The Supreme Court on Monday reaffirmed its 2-year-old decision allowing corporations to spend freely to influence elections. The justices struck down a Montana law limiting corporate campaign spending.
By a 5-4 vote, the court's conservative justices said the decision in the Citizens United case in 2010 applies to state campaign finance laws and guarantees corporate and labor union interests the right to spend freely to advocate for or against candidates for state and local offices.
The majority turned away pleas from the court's liberal justices to give a full hearing to the case because massive campaign spending since the January 2010 ruling has called into question some of its underpinnings.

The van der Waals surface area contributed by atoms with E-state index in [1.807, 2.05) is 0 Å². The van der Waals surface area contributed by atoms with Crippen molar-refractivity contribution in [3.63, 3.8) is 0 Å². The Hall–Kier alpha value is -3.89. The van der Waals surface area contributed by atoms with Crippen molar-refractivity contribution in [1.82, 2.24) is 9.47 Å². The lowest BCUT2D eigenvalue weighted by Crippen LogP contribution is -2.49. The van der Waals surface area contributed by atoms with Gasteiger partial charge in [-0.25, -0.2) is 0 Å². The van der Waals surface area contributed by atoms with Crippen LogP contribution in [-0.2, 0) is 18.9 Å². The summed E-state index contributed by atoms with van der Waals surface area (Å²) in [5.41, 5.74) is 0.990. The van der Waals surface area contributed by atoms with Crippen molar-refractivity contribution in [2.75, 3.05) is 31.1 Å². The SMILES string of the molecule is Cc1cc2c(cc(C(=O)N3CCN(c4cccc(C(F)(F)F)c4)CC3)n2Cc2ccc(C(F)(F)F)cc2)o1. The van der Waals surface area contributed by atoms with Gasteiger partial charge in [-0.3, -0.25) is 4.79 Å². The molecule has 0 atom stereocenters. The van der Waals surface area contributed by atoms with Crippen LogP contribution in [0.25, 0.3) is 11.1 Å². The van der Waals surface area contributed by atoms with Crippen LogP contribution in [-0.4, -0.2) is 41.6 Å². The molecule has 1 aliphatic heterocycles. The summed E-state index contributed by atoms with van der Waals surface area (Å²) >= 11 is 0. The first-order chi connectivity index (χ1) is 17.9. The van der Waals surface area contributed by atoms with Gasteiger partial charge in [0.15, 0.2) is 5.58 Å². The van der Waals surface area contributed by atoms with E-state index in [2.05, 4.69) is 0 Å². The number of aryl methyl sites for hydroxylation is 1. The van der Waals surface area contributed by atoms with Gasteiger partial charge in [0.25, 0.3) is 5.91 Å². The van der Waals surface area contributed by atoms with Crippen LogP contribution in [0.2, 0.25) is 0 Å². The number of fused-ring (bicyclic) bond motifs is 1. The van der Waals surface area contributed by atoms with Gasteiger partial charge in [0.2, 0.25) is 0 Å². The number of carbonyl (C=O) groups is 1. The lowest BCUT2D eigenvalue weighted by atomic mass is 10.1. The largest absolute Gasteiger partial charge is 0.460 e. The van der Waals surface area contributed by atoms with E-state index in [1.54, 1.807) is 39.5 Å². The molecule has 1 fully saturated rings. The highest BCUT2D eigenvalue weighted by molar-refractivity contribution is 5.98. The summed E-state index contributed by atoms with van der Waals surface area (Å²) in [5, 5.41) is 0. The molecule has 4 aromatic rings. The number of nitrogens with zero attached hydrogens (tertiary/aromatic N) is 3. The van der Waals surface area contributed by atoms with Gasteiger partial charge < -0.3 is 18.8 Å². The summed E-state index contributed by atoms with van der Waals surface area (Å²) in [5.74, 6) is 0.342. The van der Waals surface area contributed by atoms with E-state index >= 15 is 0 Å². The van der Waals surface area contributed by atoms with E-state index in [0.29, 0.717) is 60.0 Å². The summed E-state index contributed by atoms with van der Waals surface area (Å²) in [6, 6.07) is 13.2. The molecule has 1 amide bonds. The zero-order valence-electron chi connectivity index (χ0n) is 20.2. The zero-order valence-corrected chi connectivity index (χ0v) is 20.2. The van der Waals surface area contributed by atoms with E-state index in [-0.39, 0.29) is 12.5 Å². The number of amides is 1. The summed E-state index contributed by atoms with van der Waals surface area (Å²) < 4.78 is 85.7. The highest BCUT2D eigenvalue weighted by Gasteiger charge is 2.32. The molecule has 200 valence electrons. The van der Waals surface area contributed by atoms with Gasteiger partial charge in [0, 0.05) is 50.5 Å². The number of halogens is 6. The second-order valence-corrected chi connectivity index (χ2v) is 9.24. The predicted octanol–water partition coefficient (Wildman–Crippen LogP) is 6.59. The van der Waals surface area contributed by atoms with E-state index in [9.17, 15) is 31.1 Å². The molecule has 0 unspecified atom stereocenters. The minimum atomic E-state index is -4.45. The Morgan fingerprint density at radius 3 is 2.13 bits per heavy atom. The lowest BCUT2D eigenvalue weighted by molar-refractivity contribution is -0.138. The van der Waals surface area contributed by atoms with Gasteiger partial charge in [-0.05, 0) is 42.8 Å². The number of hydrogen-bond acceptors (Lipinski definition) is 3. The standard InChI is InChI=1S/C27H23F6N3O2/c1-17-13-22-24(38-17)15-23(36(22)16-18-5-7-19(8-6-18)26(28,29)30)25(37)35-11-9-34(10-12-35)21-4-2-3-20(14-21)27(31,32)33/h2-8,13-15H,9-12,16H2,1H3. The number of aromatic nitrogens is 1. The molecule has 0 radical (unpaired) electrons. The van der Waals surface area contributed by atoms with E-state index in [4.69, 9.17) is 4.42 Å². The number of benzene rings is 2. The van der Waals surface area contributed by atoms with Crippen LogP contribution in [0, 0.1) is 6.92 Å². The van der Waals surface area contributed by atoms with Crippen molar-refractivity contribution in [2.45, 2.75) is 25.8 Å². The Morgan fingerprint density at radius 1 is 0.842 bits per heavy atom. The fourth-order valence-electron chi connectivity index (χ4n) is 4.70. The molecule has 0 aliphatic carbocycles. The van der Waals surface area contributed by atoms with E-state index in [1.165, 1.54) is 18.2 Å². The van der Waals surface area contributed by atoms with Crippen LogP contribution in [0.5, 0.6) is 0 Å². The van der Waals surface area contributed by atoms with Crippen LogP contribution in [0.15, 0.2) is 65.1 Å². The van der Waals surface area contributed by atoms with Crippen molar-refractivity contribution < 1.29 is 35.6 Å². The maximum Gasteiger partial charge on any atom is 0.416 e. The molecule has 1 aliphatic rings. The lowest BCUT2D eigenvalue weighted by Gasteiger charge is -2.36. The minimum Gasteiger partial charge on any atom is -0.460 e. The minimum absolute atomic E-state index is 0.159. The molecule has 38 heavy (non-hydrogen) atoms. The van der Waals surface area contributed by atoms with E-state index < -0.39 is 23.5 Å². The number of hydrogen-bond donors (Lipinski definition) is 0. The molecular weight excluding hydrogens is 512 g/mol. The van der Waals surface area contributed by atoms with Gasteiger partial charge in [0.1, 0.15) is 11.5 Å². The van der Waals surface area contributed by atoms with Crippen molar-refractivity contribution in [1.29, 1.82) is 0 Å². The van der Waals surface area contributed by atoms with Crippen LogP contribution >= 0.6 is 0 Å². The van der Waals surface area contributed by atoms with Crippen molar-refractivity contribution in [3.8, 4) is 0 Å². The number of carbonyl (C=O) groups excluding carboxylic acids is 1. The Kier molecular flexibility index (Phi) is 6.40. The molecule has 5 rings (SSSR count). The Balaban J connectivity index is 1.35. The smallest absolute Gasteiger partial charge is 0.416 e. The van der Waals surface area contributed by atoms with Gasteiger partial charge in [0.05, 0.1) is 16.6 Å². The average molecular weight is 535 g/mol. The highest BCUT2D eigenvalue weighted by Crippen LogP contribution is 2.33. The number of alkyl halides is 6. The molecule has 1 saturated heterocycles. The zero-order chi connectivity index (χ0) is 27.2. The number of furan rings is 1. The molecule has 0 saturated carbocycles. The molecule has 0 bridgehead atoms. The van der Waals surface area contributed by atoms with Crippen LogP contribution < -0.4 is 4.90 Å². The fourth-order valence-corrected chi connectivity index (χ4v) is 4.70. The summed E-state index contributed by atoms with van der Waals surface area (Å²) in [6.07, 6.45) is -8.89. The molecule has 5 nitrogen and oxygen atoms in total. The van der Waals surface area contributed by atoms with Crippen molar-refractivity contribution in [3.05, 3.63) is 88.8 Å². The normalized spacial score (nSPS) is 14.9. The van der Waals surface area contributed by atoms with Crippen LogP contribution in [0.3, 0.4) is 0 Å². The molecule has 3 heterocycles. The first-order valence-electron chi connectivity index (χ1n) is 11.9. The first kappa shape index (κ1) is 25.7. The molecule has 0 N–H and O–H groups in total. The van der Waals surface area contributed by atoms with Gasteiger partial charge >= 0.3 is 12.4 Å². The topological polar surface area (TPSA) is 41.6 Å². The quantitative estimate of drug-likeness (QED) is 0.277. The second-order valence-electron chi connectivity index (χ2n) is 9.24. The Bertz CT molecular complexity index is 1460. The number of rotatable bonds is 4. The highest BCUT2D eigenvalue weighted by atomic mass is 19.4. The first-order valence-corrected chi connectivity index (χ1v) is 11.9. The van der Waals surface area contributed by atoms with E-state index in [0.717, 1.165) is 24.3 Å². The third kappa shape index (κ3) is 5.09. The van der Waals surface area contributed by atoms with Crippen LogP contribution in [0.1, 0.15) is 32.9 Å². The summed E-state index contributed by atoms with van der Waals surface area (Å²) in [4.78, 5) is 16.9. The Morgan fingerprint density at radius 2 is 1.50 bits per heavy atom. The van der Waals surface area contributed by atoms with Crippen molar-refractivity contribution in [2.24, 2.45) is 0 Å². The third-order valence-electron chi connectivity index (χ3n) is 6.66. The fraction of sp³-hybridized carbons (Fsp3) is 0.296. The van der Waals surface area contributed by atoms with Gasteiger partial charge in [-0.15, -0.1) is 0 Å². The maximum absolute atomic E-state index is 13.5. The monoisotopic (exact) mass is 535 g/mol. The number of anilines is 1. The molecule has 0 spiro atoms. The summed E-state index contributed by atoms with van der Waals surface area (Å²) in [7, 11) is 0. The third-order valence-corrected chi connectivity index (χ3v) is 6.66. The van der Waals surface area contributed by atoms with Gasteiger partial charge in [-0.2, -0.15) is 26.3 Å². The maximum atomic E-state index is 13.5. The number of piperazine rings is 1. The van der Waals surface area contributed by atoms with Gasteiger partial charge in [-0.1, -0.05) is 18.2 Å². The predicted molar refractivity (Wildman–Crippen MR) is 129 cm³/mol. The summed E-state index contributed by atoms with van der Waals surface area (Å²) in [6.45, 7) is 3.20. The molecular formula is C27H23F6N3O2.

The same five justices said in 2010 that corporations have a constitutional right to be heard in election campaigns. The decision paved the way for unlimited spending by corporations and labor unions in elections for Congress and the president, as long as the dollars are independent of the campaigns they are intended to help. The decision, grounded in the freedom of speech, appeared to apply equally to state contests.